Instructor: Prof. R. Britwum
Project: Home Management of Malaria
Moving studies directly into individual's homes, the student will be given the opportunity to interview malaria patients in Accra. Currently, Prof. R. Britwum is working with the World Health Organization on a study of Malaria, as he will be able to utilize his developments on this subject by providing thorough background information before the student begins family studies. Exploring the social, financial, and cultural aspects of malaria and its effects upon its victims, the student will explore how individuals and families deal with Malaria in the home. Children's health will be focused on, as it will be crucial to understand the parent's educational background with Malaria, financial restrictions, and misconceptions of the severity of their child's infection. The environmental dimension of Malaria and its effects could be a considerable portion of the student's focus, as they could explore problems with drainage, housing, sanitation, and lack of preventative measures, such as misquitoe netting above one's bed. The student will attempt to link the private sector with family caretakers, exploring the pharmaceutical dimension of Malaria.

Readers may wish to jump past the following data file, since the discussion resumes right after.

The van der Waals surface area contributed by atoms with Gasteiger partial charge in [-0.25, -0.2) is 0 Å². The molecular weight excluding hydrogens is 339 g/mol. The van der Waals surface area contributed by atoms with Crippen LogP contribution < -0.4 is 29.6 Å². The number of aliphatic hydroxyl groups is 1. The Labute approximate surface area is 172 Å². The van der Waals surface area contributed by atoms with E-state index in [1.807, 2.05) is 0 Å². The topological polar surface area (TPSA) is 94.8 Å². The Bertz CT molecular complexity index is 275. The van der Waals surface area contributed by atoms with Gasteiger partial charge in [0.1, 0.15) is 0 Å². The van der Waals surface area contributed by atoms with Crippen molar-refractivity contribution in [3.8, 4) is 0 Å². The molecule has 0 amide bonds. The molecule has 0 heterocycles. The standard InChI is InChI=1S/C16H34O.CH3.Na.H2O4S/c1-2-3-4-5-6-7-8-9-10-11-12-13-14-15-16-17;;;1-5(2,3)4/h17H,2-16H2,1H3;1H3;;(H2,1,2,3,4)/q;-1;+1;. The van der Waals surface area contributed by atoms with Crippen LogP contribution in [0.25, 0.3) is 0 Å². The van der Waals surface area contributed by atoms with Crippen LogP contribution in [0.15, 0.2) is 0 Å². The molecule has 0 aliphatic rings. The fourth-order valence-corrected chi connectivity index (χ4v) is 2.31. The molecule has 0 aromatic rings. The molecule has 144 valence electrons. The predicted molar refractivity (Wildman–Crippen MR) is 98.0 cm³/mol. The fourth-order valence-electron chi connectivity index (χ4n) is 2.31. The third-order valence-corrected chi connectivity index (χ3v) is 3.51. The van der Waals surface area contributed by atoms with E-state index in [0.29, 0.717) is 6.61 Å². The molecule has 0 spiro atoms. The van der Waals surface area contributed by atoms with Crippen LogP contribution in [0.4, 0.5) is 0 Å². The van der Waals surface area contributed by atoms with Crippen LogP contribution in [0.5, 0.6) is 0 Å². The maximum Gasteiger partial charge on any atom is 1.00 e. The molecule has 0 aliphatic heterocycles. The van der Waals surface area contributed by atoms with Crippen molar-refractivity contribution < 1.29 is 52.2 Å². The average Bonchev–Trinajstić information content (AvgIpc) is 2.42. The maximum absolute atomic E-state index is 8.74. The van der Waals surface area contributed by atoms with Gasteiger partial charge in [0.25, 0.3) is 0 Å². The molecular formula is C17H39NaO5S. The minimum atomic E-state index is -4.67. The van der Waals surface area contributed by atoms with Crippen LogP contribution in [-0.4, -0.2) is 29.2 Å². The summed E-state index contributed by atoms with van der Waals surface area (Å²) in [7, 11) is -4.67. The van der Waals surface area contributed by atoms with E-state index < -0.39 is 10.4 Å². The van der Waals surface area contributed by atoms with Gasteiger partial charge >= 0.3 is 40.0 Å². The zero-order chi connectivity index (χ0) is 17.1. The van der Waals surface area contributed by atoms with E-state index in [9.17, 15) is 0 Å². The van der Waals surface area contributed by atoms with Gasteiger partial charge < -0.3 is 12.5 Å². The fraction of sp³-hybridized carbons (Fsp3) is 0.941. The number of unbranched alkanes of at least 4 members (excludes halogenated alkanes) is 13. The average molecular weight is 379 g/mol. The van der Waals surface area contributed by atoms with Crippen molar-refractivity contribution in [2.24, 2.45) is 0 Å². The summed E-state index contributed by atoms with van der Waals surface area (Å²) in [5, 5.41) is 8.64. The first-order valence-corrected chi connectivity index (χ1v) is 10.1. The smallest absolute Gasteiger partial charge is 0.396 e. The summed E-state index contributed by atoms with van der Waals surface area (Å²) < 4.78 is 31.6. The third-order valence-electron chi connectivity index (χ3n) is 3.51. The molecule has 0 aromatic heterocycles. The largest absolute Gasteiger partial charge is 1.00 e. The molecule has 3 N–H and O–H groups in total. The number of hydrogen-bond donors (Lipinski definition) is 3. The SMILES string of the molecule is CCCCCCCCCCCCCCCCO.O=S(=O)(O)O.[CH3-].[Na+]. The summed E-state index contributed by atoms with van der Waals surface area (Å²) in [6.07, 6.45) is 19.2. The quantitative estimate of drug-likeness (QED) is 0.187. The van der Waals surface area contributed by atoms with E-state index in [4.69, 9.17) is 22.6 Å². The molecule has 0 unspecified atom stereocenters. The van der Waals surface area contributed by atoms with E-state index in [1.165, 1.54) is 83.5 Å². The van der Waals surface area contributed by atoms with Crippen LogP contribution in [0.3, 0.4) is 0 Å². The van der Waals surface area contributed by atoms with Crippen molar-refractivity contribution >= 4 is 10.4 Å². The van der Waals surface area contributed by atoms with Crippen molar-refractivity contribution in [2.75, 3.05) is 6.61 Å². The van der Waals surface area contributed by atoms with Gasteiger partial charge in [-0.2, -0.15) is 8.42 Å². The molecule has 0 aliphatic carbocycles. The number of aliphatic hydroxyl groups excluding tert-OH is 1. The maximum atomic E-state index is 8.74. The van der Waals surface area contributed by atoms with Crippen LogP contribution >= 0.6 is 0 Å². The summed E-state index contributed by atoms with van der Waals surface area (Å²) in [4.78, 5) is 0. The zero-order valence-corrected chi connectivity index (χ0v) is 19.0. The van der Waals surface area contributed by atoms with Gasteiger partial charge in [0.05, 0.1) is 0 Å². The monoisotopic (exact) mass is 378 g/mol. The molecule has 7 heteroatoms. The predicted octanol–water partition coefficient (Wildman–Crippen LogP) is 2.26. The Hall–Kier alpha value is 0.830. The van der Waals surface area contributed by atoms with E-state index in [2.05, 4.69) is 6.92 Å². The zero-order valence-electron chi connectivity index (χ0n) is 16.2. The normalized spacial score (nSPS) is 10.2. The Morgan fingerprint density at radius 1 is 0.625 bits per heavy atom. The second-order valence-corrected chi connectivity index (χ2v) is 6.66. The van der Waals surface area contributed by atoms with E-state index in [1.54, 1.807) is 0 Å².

Among several other questions, the following could be explored:
Within what groups is Malaria most prevalent? What social and religious conditions make this the case?
How do individual families cope with Malaria infections amongst family members?
Is one gender or age group more proned to detracting Malaria? Why? What measures could be taken to target this group?
What environmental factors contribute to the spread of Malaria?
How do pharmacies advise mothers? What form of education is necessary?
Should drugs be 'dashed' (given) to mothers who cannot afford them?
How can trust be established for poor mothers in order to provide a financial support system?
How early is Malaria detected in an infected patient? How often is the diagnosis correct? What other disease symptoms do actual Malaria patients have, and how does the misdiagnosis perpetuate the spread of Malaria?